The new moon occurs on February 9, 17:59 pm EST (2259 GMT), in New York, According to the US Naval ObservatoryOn the same day, Mars, Venus and Mercury form a series of planets in the morning hours.
When the moon is directly between the sun and the earth, we have new moon. Both bodies share the same celestial longitude, a projection of Earth's own lines of longitude onto the celestial sphere, an alignment also known as a conjunction. New moons are not visible until the Moon passes directly into the Sun and causes a solar eclipse (next on April 8). The lunar phases depend on the position of the Moon relative to the Earth, so the resulting differences in time zones are similar.
February's new moon occurs a few hours before the moon reaches perigee, the closest point in its orbit to Earth. During full moons, this makes the moon appear slightly larger than at other times, leading to the popular term „supermoon”. Because of its proximity to Earth, while the Moon technically appears larger during new moon, it is almost invisible when lost in sunlight.
Related: Full Moon Calendar 2024: When to See the Next Full Moon
In many cultures — especially Hebrew, Muslim and Chinese — new moons mark the beginning of lunar months. For example, in Hebrew the new moon of February is the last day of the month of Shevad, and in the Islamic calendar it is the 28th day of the month of Rajab; It is the day after many Muslims celebrate Prophet Muhammad's night journey to Jerusalem.
In the Chinese calendar, it is the 30th day of the last month, known as Làyuè (腊月), or Preserved Month, for the tradition of preserving food ahead of the Spring Festival, which is the next day, the first day, on February 10. Zhēngyuè (正月) or the opening month for the beginning of the year.
Before sunrise on February 9, Venus can be seen in the southeast; This planet rises in New York 5:27 am local time. Not until sunrise 6:58 am. and civil twilight at 6:29 a.m., (the time when streetlights begin to turn off in many places).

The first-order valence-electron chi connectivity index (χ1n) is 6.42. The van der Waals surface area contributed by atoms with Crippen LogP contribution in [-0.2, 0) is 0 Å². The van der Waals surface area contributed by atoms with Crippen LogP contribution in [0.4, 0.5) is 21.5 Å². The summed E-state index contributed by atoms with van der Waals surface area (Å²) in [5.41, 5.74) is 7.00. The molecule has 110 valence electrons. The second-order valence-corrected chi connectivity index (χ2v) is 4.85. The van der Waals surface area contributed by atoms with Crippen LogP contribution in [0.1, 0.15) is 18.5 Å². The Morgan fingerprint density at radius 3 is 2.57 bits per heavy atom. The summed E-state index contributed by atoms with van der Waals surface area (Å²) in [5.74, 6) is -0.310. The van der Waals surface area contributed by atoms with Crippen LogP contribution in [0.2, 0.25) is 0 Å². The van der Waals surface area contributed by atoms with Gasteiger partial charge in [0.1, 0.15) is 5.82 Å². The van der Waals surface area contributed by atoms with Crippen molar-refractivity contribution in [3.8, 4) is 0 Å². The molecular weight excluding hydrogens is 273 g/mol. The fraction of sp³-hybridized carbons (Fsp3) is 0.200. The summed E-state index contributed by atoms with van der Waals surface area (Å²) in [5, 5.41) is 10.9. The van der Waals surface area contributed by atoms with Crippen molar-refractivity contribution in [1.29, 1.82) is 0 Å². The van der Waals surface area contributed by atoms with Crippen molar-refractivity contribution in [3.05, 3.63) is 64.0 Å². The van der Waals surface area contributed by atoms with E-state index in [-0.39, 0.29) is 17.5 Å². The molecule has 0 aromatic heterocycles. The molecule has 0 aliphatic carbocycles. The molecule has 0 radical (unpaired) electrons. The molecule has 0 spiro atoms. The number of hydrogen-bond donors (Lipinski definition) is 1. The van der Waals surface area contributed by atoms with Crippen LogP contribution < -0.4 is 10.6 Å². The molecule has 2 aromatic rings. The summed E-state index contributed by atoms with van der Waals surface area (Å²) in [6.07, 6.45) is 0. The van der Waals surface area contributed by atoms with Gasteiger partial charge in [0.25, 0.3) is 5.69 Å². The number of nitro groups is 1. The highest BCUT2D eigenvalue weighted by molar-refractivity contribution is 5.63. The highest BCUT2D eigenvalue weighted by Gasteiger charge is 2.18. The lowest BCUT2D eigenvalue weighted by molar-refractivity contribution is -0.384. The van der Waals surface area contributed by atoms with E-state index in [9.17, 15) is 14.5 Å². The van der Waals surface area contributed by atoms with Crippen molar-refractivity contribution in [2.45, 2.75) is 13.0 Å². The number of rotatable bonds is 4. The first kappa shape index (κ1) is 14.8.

Venus rising is relatively easy to spot; Venus is the third brightest object in the sky, so it should be easy to spot, and you can use it to find Mars, which (from mid-northern latitudes) is to the left and below it. As Mars ascends it will be very difficult to see 5:53 am, when the sky begins to lighten. Mars is only about 9 degrees ascendant at sunrise.
Mercury rises last, at 6:28 a.m., and is mostly lost in sunlight as it is 5 degrees higher, below and to the left of Mars at sunrise. A note of caution: Care must be taken when observing any object near the Sun – care must be taken as accidentally pointing an optical aid (such as binoculars) at the Sun can cause permanent eye damage. The same is true in the light part of the sky just before sunrise.
When moving south, the angle that all three planets make with the horizon is vertical. In Miami, Venus ascends 5:17 am local time and Tuesday follows 5:43 am Mercury rises at 6:21 am through sunrise 7:00 am All three planets are higher in the sky than New York City—Mercury is exactly two degrees higher, about 7 and a half degrees above the horizon. Still more difficult to see, but easier to find than at higher latitudes. With a flat horizon and clear conditions, it can be seen coming up. At sunrise Mars is 15 degrees above the horizon, and Venus is almost 20 degrees above the horizon.
All three planets rise near the equator; In Quito, Venus appears to be above Mars, which is above Mercury. At 6 AM Venus is 21 degrees above the horizon; The planet is rising 4:20 am local time. Mars ascends in 4:43 am and rises at 5:33 a.m. on Wednesday, nearly an hour before sunrise at 6:25 a.m. on Feb. 9 By sunrise, Venus is at 27 degrees and Mars at 21 degrees; Mercury reaches about 12 degrees, while Mars is 19 degrees above the horizon. Venus makes it easy to find the inner planet; If one has a flat horizon and clear conditions, one can see it coming up.
Our line of planets moving in the Southern Hemisphere begins to tilt toward the horizon again (albeit in the opposite direction from the Northern Hemisphere). From Santiago, Chile, Venus appears above and to the left of Mars, which is above and to the left of Mercury. Santiago is about 33 degrees south below the equator to Charleston, South Carolina. Feb. 9 at sunrise at 7:13 a.m., Venus at 27 degrees, Mars at 22 degrees; Mercury reaches about 13 degrees.
At mid-northern latitudes (like in New York) Jupiter is high in the western sky on the evening of February 9 in the constellation Aries. By 6 p.m., it's almost 60 degrees above the horizon, and it's easy to see the sky darkening (in New York, sunset is 5:23 p.m.) and the planet sets at 11:54 p.m. Meanwhile, Saturn is much closer. Horizon at sunset; Only 13 degrees in the southwest; Visitors won't have much of a chance to catch the planet before it sets at 6:45 p.m